Each year the Nobel Laureates in Physiology or Medicine are selected by the prestigious Karolinska Institutet in Stockholm, Sweden. But can they pick a winner for drug development in bio-pharmaceutical projects?
“We see a lot of diverse projects within drug discovery, diagnostics, medtech and digital health coming out of a world-leading medical university that is closely linked with a university hospital,” said Lilian Wikstrom, the CEO at KI Innovations AB.
A new project emerges each week from the Karolinska ecosystem, she said, and KI Innovations has reviewed more than 1,400 academic innovations, created 40 startups and signed 35 license agreements since its start in 1996. Karolinska Institutet accounts for over 40 per cent of the medical academic research conducted in Sweden.
“In 2014 the projects we worked with attracted USD 11.7 million in external investment, and while we don’t expect we beat that with results from 2015, the pace of innovation continues strongly,” said Dr. Wikstrom.
In the last 12 months the novel science churning out of the Karolinska complex attracted a new level of interest, this time coming from a major pharmaceutical company seeking a global arrangement, rather than reviewing single projects.
In 2015 the Karolinska innovation system entered into an agreement with Johnson & Johnson Innovation to bring scientists from the company into close collaboration at the earliest stages with Karolinska researchers.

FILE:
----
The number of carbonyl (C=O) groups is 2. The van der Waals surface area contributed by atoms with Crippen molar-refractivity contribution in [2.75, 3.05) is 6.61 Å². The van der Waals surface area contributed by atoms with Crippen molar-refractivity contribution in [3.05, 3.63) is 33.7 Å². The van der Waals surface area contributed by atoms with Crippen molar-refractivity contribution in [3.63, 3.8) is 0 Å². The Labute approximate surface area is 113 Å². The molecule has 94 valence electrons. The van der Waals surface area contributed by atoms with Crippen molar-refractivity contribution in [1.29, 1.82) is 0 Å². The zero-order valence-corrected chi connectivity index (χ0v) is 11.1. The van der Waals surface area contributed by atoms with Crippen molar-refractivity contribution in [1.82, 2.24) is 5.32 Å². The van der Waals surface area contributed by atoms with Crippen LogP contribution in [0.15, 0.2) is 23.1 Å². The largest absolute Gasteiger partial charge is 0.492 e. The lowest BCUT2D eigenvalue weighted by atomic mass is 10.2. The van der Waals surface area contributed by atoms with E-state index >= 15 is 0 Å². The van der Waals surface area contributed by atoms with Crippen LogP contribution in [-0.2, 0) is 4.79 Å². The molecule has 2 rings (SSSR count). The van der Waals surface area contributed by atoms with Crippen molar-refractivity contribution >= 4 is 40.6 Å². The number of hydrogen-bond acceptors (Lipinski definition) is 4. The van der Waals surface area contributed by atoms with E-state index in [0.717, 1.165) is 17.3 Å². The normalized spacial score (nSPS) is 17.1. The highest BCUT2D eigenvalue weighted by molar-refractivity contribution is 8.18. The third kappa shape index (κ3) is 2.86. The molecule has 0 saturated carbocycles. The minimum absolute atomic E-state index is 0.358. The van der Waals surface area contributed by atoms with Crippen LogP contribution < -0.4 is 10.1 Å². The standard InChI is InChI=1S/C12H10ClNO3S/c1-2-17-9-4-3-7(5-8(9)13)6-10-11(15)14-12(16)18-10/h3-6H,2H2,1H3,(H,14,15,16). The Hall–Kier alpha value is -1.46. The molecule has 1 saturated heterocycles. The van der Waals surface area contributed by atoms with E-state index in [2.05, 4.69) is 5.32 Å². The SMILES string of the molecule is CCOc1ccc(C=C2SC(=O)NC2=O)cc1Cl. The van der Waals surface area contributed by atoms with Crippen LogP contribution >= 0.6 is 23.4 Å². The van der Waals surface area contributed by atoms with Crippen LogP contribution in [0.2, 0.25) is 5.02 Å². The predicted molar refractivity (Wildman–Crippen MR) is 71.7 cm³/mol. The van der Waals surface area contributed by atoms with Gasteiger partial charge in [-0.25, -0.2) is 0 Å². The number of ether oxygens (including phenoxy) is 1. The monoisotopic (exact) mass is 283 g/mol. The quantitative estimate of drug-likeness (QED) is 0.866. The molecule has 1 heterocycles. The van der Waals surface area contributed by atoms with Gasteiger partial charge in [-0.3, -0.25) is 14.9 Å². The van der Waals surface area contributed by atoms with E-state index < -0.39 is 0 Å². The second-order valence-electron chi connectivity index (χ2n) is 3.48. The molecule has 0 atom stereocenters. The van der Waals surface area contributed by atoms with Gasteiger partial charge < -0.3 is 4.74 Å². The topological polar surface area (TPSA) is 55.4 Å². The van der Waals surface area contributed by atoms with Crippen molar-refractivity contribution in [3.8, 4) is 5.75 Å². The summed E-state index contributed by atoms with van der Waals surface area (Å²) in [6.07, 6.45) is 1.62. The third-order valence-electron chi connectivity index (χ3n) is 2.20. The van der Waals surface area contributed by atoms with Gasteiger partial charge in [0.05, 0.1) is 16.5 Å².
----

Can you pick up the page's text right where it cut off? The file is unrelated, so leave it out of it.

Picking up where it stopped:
The collaboration with Johnson & Johnson Innovation is a bold convergence of shared interests that aims to take collaborative innovation to a new level with a focus on effectively forming a Nordic life science hub.
It is a non-exclusive platform deal, experimental to an extent for both parties, where Johnson & Johnson Innovation keeps an office at the KI Science Park and has a dedicated liaison located on the KI campus. Working within the KI innovation system, Johnson & Johnson Innovation progressively is building close relationships with researchers, project leaders and startups.
A couple months after the agreement was signed, KI Innovations brought in Mark Farmery to manage the alliance and serve as point person within the KI ecosystem for this collaboration.
“We are currently in quite a deep process of going through the entire portfolio, looking at projects that are emerging from research labs, evaluating specific asset-related opportunities,” he said.
His role also extends to building a close relationship with the liaisons that KI Innovations has embedded within specific research areas for oncology, neurosciences and diabetes, all of which he says are strategically interesting areas for Johnson & Johnson Innovation.
An active participant in the KI Innovations space, Johnson & Johnson Innovation is also engaged with the ecosystem through their presences, participating in conversations and attending seminars.
At BIO-Europe Spring® in Stockholm, CEO Wikstrom said KI Innovations will be meeting with interested partners with whom the Institute has already established a dialogue and that the conference creates an opportunity to renew contacts and meet face-to-face with these potential partners.
Farmery said he will be there representing up to 50 opportunities in various stages of maturity from a commercial development perspective to discuss collaboration, spin outs, or research.
“I have been on the other side of the table and know that one of the most overwhelming experiences is to have an entire opportunity portfolio presented in 30 minutes,” he observed, adding that skimming through folders to find the right projects is not the most productive way of doing business.
“I have prepared for these meetings, spoken to partners ahead of time, and handpicked projects, and will be going into discussions with a very specific agenda,” he said.